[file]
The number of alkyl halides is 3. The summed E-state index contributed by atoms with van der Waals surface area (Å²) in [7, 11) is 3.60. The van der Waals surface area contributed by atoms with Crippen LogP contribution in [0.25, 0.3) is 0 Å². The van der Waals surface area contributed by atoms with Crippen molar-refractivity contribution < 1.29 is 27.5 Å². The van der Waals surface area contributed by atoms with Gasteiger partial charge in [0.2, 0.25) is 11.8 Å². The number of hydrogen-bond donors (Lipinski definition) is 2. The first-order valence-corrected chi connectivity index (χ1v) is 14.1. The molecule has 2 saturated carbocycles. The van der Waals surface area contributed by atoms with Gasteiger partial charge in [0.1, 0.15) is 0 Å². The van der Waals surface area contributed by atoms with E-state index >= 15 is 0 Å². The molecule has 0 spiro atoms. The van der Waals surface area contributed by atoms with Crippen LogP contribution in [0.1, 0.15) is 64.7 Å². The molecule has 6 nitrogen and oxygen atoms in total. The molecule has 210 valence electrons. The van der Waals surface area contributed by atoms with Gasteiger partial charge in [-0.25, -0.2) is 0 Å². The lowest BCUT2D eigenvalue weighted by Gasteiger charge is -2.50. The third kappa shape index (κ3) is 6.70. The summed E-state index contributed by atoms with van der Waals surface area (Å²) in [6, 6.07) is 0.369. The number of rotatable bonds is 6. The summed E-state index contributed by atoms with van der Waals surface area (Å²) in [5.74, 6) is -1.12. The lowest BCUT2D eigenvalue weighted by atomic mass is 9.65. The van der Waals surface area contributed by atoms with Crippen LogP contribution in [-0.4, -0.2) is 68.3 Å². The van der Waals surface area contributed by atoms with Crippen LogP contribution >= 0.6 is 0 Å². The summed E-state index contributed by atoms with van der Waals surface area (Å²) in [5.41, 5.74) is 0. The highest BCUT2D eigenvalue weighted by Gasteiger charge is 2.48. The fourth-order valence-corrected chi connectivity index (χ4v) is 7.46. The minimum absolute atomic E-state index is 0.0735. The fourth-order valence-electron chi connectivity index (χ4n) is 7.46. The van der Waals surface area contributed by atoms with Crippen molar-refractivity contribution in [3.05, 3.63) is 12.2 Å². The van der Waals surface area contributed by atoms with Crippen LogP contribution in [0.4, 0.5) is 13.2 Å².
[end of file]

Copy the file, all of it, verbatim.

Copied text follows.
The number of alkyl halides is 3. The summed E-state index contributed by atoms with van der Waals surface area (Å²) in [7, 11) is 3.60. The van der Waals surface area contributed by atoms with Crippen LogP contribution in [0.25, 0.3) is 0 Å². The van der Waals surface area contributed by atoms with Crippen molar-refractivity contribution < 1.29 is 27.5 Å². The van der Waals surface area contributed by atoms with Gasteiger partial charge in [0.2, 0.25) is 11.8 Å². The number of hydrogen-bond donors (Lipinski definition) is 2. The first-order valence-corrected chi connectivity index (χ1v) is 14.1. The molecule has 2 saturated carbocycles. The van der Waals surface area contributed by atoms with Gasteiger partial charge in [0.1, 0.15) is 0 Å². The van der Waals surface area contributed by atoms with E-state index >= 15 is 0 Å². The molecule has 0 spiro atoms. The van der Waals surface area contributed by atoms with Crippen LogP contribution in [0.1, 0.15) is 64.7 Å². The molecule has 6 nitrogen and oxygen atoms in total. The molecule has 210 valence electrons. The van der Waals surface area contributed by atoms with Gasteiger partial charge in [-0.25, -0.2) is 0 Å². The lowest BCUT2D eigenvalue weighted by Gasteiger charge is -2.50. The third kappa shape index (κ3) is 6.70. The summed E-state index contributed by atoms with van der Waals surface area (Å²) in [6, 6.07) is 0.369. The number of rotatable bonds is 6. The summed E-state index contributed by atoms with van der Waals surface area (Å²) in [5.74, 6) is -1.12. The lowest BCUT2D eigenvalue weighted by atomic mass is 9.65. The van der Waals surface area contributed by atoms with Crippen LogP contribution in [-0.4, -0.2) is 68.3 Å². The van der Waals surface area contributed by atoms with Crippen LogP contribution >= 0.6 is 0 Å². The summed E-state index contributed by atoms with van der Waals surface area (Å²) in [5.41, 5.74) is 0. The highest BCUT2D eigenvalue weighted by Gasteiger charge is 2.48. The fourth-order valence-corrected chi connectivity index (χ4v) is 7.46. The minimum absolute atomic E-state index is 0.0735. The fourth-order valence-electron chi connectivity index (χ4n) is 7.46. The van der Waals surface area contributed by atoms with Crippen molar-refractivity contribution in [3.05, 3.63) is 12.2 Å². The van der Waals surface area contributed by atoms with Crippen LogP contribution in [0.4, 0.5) is 13.2 Å².